HIV Testing Should Be Expanded Nationwide, Editorial Says
The "fear factor" regarding HIV testing at the "dawn of the AIDS scourge" more than 20 years ago "hamstrung a valuable tool in containing" the epidemic in the U.S., a San Francisco Chronicle editorial says.
People who receive HIV diagnoses "can be treated with life-extending drugs, which carry the added plus of limiting transmission," the editorial says, adding that "informed patient[s] will be less likely to pass on the virus." The editorial says that it "makes sense" for HIV screening to "be a routine part of medical exams" because if the virus is caught "early," patients and their partners will "benefit." According to the editorial, this "commonsense idea already has traction in California, where health insurers are now obliged to cover testing under a law signed in October." In addition, a new policy in San Francisco in which doctors "switched from written consent for [HIV] screening to oral request, a speeded-up process that boosted testing and turned up more" HIV-positive patients.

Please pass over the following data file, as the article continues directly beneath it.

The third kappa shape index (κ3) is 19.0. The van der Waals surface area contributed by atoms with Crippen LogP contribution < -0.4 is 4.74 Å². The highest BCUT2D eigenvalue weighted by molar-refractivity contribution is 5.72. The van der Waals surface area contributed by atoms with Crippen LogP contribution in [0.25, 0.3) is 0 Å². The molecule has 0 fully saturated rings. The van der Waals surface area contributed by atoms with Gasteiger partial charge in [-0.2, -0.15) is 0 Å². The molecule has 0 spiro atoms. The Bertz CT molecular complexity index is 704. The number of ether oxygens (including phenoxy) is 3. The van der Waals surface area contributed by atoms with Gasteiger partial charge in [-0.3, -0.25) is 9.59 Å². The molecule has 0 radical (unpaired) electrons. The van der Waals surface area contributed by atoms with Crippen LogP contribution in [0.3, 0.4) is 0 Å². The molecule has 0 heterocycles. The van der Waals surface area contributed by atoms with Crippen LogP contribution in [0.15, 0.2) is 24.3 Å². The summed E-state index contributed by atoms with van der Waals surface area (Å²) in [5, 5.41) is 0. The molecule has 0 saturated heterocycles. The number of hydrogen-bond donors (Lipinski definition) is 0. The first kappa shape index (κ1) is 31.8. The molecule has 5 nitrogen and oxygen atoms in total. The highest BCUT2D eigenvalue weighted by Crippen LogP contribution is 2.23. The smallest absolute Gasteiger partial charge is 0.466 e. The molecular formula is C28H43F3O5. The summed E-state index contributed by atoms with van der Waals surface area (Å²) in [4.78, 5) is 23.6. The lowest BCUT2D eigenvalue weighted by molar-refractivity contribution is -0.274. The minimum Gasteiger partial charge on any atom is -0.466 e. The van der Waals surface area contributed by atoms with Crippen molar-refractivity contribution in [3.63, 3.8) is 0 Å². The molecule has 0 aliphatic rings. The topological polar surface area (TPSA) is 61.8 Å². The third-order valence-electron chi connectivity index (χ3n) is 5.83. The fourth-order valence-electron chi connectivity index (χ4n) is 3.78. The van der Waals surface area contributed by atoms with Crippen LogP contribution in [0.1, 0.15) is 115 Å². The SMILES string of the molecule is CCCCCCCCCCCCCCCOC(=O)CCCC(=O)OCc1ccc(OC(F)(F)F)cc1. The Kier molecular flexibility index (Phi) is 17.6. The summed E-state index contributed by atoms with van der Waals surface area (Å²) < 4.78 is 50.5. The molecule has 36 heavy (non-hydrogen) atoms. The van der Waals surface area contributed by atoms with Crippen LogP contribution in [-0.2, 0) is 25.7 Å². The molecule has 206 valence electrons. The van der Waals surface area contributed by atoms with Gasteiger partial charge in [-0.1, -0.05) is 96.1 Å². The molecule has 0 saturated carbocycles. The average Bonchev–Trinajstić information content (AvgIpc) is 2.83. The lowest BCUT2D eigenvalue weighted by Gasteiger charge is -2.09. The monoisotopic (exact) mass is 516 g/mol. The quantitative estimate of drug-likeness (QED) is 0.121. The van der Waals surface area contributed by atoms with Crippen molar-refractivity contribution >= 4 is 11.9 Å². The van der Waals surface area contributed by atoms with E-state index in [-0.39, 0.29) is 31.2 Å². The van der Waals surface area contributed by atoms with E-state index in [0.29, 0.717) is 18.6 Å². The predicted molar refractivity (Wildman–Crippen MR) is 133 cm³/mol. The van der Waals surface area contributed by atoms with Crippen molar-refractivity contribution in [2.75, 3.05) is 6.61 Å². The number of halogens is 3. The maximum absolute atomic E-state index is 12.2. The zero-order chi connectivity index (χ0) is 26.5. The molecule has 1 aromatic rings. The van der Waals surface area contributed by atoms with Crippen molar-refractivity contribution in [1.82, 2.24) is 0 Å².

However, such policies "aren't in place everywhere," the editorial says, adding that of the estimated one million HIV-positive people nationwide, it is "especially troubling and challenging" that about 250,000 are not aware of their HIV-positive status. "It's time to push for a federal policy -- and serious Washington money -- to make testing work," the editorial says, concluding, "Setting the right example here will also help in the global fight to curb the AIDS epidemic" (San Francisco Chronicle, 12/15).